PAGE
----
The Oromo tribesmen

Do you remember them from the top of this article with the ball of animal fat and ground coffee fruits? Well, they have two myths about coffee. One says that coffee was one of the first things brought to the earth from heaven. The other legend says that Waaga, the supreme sky god, punished one of his favorites with death (another version has him mourning over an ancestor) and upon visiting the grave, tears dropped from his eyes. The plant that emerged from the ground on this spot was coffee. The Oromos hold that all other plants are watered by rain but coffee is watered with the tears of god.

Coffee is for the birds

Two different Islamic holy men, Ghothul Akbar Nooruddin Abu al-Hasan al-Shadhili and Sheikh Umar, lay claim to having seen especially energetic birds. Trying some of the same berries and feeling energized themselves, they spread the word.

The Prophet Mohammed

According to this story, the Archangel Gabriel brought the sick Mohammed a bowl of hot dark liquid which restored his health and strengthened his spirit. In another version, it was before a decisive battle when Mohammed received his cup of coffee from the angel Gabriel. This gave him the stamina “to dismount 40 warriors and mount 40 women.” Gabriel figures in another story that tells of King Solomon entering a plague-ridden town and under the orders of the Archangel, brewing a pot of coffee to cure them.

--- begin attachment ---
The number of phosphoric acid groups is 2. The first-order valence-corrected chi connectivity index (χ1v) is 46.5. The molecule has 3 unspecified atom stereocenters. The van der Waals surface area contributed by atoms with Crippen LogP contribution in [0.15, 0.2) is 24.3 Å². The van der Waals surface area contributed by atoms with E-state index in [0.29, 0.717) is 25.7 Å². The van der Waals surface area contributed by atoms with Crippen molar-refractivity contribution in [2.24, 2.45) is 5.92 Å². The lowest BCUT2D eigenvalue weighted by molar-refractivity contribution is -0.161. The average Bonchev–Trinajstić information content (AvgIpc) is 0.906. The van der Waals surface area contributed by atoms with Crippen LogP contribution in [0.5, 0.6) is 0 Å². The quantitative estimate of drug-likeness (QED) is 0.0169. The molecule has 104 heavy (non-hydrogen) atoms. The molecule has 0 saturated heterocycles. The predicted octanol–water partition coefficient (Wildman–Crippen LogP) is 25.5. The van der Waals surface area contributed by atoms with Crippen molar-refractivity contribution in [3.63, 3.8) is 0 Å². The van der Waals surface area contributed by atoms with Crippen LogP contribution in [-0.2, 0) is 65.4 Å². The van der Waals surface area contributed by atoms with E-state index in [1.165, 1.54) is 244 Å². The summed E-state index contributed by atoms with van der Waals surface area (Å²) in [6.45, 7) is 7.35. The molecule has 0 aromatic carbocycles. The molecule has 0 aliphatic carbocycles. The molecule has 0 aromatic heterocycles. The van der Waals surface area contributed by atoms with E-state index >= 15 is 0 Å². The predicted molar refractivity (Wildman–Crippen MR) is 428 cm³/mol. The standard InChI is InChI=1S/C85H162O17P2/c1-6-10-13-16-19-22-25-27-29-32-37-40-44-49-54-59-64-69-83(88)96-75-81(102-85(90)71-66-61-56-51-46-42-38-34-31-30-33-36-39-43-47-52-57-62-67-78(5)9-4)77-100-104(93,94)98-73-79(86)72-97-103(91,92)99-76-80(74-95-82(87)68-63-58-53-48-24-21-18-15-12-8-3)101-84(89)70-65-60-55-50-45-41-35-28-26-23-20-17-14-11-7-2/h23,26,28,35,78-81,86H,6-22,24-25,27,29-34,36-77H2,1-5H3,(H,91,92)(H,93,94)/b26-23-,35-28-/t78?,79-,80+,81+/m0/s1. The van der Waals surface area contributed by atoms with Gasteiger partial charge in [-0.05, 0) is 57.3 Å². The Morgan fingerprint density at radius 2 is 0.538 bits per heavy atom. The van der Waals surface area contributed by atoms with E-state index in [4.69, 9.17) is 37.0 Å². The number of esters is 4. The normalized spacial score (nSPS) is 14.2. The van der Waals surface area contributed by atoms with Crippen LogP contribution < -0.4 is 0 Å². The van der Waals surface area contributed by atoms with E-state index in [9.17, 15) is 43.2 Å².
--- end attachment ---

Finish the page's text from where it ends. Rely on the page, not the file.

The Dervish Omar

Omar was a healer who came to Mocha. He eventually was called upon to heal the daughter of the sheik. Falling in love, he decided that she was the girl for him, which did not set well with the sheik. He was banished from the town and found himself starving in the wilderness. When he came upon a bush with red berries, he ate them out of desperation. Strengthened by the discovery he was able to survive. When folks from the town followed him for his healing skills, he provided them a drink made of his new discovery. As word got back to the town he was eventually allowed to return. The beverage proved so popular that Omar was eventually showered with honors and was rewarded by the Caliph with a palace.

Conclusion

So, as you can see, there are plenty of stories to go around. Whether any of these stories are true or not, history shows us that the Suffi monks of Yemen did popularize DRINKING coffee. Coffee is now a worldwide beverage and any culture that has a long history with it wants to claim its discovery for its own. Pick the story you like best and go with that. I have recently found some information about a 9th-century Persian physician named Rhazes who may have been using coffee to treat patients. But then again, he must have learned the technique from somewhere… more to come as I find it!